[0073] A "vessel body" or "float" is a component of a vessel that travels on or near the surface of the water. It may have its own source of locomotive power and/or rely on being pulled by a submarine component. When configured to harness wave power, it has an overall density that is lighter than water.

[0074] A "swimmer", "pod", "submarine component", "sub", "glider" or "wing rack" is a component of a vessel that travels below the surface of the water and below the vessel body, to which it provides locomotive power or propulsion. The swimmer may be equipped with a plurality of "fins" or "wings" that rotate upwards or downwards around an axle transverse to the direction of travel. Vessels may be configured with one multiple swimmers, typically joined to the same two or more tethers at different depths, each providing locomotive thrust in response to wave action, and optionally configured for nesting when retracted (PCT/US2012/029696). Thus, all the aspects of this invention deriving wave power from a swimmer includes or can be adapted mutatis mutandis to include two, three, or more than three swimmers or wing racks.

[0075] An "underwater" vehicle is a vessel designed for traveling under the surface of a body of water to conduct certain activities. It is so classified while actually under the water, when on the surface, or on shore awaiting deployment.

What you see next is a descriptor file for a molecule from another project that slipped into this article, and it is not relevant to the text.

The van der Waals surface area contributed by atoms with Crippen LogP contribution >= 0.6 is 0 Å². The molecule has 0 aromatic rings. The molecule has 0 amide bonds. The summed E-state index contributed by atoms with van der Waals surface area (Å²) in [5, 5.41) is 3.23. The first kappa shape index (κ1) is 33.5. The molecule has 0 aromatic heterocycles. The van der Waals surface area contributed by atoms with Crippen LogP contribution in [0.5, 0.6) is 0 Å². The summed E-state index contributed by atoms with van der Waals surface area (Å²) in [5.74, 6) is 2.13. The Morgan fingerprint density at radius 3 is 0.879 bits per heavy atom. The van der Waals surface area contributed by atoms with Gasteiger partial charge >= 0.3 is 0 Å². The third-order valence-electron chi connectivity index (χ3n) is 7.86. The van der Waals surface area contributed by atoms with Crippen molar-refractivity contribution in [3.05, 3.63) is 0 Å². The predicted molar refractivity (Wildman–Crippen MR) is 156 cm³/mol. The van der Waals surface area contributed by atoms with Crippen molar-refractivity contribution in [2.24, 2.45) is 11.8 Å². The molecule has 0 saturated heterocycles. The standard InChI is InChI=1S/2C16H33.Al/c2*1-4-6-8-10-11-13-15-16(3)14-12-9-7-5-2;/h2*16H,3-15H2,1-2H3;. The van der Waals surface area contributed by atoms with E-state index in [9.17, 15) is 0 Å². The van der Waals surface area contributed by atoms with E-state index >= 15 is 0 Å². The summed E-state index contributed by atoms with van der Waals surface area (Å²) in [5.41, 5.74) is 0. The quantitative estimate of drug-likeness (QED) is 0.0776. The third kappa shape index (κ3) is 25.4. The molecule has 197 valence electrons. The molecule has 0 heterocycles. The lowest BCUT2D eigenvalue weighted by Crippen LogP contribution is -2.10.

[0076] An "extension module" or "endurance extension module" (EXM) is a separate module tethered or otherwise attached to a self-propelling vessel for purposes of providing additional or supplementary propulsion, for providing electricity, or both.

[0077] An "unmanned" underwater vehicle, EXM, or other vessel or vessel combination is designed and configured to travel in most circumstances across or through a body without the need of a human on board (whether or not a human is present). Either alone or in combination with modules tethered thereto, it has a self-contained source of locomotive power.